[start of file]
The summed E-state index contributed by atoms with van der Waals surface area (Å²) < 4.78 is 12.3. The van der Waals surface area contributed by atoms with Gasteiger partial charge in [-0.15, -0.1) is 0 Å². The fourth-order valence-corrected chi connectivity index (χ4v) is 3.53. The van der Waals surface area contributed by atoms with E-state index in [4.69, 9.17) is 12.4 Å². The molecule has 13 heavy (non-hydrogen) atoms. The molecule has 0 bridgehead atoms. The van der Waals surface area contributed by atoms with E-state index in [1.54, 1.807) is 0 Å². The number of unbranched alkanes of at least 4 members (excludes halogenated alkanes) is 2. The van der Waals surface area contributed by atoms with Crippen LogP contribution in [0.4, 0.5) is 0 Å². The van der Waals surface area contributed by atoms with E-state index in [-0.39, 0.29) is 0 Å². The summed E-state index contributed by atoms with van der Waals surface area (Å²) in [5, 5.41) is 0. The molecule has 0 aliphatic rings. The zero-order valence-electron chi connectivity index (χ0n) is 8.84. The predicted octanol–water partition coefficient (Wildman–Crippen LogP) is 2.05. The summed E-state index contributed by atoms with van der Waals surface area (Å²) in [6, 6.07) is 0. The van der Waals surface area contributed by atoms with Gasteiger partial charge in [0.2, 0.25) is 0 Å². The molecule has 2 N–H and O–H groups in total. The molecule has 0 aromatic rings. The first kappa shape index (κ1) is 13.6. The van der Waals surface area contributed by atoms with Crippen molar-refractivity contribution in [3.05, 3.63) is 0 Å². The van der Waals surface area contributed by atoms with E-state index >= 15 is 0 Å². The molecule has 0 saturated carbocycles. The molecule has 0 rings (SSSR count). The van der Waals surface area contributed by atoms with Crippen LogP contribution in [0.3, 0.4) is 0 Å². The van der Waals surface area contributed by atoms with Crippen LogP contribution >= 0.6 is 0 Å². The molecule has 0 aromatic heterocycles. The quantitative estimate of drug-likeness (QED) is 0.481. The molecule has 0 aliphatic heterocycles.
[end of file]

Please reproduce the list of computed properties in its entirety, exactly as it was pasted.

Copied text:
The summed E-state index contributed by atoms with van der Waals surface area (Å²) < 4.78 is 12.3. The van der Waals surface area contributed by atoms with Gasteiger partial charge in [-0.15, -0.1) is 0 Å². The fourth-order valence-corrected chi connectivity index (χ4v) is 3.53. The van der Waals surface area contributed by atoms with E-state index in [4.69, 9.17) is 12.4 Å². The molecule has 13 heavy (non-hydrogen) atoms. The molecule has 0 bridgehead atoms. The van der Waals surface area contributed by atoms with E-state index in [1.54, 1.807) is 0 Å². The number of unbranched alkanes of at least 4 members (excludes halogenated alkanes) is 2. The van der Waals surface area contributed by atoms with Crippen LogP contribution in [0.4, 0.5) is 0 Å². The van der Waals surface area contributed by atoms with E-state index in [-0.39, 0.29) is 0 Å². The summed E-state index contributed by atoms with van der Waals surface area (Å²) in [5, 5.41) is 0. The molecule has 0 aliphatic rings. The zero-order valence-electron chi connectivity index (χ0n) is 8.84. The predicted octanol–water partition coefficient (Wildman–Crippen LogP) is 2.05. The summed E-state index contributed by atoms with van der Waals surface area (Å²) in [6, 6.07) is 0. The van der Waals surface area contributed by atoms with Gasteiger partial charge in [0.2, 0.25) is 0 Å². The molecule has 2 N–H and O–H groups in total. The molecule has 0 aromatic rings. The first kappa shape index (κ1) is 13.6. The van der Waals surface area contributed by atoms with Crippen molar-refractivity contribution in [3.05, 3.63) is 0 Å². The van der Waals surface area contributed by atoms with E-state index >= 15 is 0 Å². The molecule has 0 saturated carbocycles. The molecule has 0 rings (SSSR count). The van der Waals surface area contributed by atoms with Crippen LogP contribution in [0.3, 0.4) is 0 Å². The van der Waals surface area contributed by atoms with Crippen LogP contribution >= 0.6 is 0 Å². The molecule has 0 aromatic heterocycles. The quantitative estimate of drug-likeness (QED) is 0.481. The molecule has 0 aliphatic heterocycles.